"The cause of women's rights," says President George W. Bush, "is inseparable from the cause of human rights." Celebrating International Women's Day and Women's History Month at the White House, President Bush took the opportunity to honor "women who work to secure both their liberty and the liberty of others":
"America honors women like Marta Beatriz Roque Cabello of Cuba. An economist and former math professor, Marta Beatriz is now a leader of a movement for a free Cuba. She spent years in Castro's dungeons for her activism -- because she spoke out about the universality of freedom, she has spent time in jail. She was recently released from her prison term because of her poor health. Yet neither her health nor the threat of danger has deterred this good woman, this pioneer for liberty. "
Mr. Bush spoke of the determination and sacrifice of other women human rights activists, including Aung San Suu Kyi of Burma:
"For twelve of the last eighteen years, this extraordinary woman has been kept under house arrest by Burma's brutal military regime. Her only crime was to lead a political party that enjoys the overwhelming support of the Burmese people. During the long and lonely years of Aung San Suu Kyi's imprisonment, the people of Burma have suffered with her. Aung San Suu Kyi has never wavered. Her courage and her writings have inspired millions, and in so doing, have put fear to the hearts of the leaders of the Burmese junta."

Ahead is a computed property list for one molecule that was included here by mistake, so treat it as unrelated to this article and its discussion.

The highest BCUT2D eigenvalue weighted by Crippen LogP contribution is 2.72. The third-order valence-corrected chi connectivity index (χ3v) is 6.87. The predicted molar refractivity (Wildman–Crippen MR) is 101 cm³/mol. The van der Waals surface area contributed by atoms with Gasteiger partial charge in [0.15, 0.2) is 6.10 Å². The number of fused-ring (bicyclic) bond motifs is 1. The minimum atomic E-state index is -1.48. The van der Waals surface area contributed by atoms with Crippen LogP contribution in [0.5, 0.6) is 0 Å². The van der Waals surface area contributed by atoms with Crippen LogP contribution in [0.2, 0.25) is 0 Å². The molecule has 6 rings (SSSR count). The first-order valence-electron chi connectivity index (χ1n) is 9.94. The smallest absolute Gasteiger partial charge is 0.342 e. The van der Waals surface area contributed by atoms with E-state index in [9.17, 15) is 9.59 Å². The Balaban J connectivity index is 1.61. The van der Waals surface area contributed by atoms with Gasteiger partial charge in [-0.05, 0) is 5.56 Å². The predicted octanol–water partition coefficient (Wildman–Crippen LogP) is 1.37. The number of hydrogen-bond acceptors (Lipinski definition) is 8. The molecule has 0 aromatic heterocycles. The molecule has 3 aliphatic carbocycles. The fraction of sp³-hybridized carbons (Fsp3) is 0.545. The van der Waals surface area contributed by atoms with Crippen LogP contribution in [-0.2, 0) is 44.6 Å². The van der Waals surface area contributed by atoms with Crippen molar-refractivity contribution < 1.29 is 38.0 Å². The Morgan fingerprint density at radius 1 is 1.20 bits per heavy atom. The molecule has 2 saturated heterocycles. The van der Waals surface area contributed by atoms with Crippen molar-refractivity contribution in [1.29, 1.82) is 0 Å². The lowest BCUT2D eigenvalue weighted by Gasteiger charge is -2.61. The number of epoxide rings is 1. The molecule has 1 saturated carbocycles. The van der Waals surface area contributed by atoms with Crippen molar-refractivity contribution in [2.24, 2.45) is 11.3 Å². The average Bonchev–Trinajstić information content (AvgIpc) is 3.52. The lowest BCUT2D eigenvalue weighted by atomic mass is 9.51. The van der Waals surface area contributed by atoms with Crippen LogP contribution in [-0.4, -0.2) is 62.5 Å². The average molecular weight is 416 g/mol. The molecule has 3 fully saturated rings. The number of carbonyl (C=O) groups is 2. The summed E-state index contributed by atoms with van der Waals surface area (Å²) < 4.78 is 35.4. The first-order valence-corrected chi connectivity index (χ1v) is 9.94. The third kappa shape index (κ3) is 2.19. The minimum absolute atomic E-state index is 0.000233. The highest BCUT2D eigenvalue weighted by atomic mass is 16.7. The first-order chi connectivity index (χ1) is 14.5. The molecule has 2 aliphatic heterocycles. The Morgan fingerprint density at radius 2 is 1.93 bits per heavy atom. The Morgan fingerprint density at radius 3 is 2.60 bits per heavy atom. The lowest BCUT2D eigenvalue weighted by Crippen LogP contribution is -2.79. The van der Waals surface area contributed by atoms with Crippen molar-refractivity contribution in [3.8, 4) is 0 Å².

President Bush also congratulated the winners of the International Women of Courage Award. Recipients of the second annual State Department award include, Suraya Pakzad of Afghanistan, Begum Jan of Pakistan, Nibal Thawabteh of the Palestinian Authority, Cynthia Bendlin of Paraguay, Valdete Idrizi of Kosovo, Virisila Buadromo of Fiji, and Farhiyo Farah Ibrahim of Somalia.
"Americans are inspired by the examples of these women," said President Bush. "We will continue to support their work, and the work of women across the world who stand up for the freedom of their people."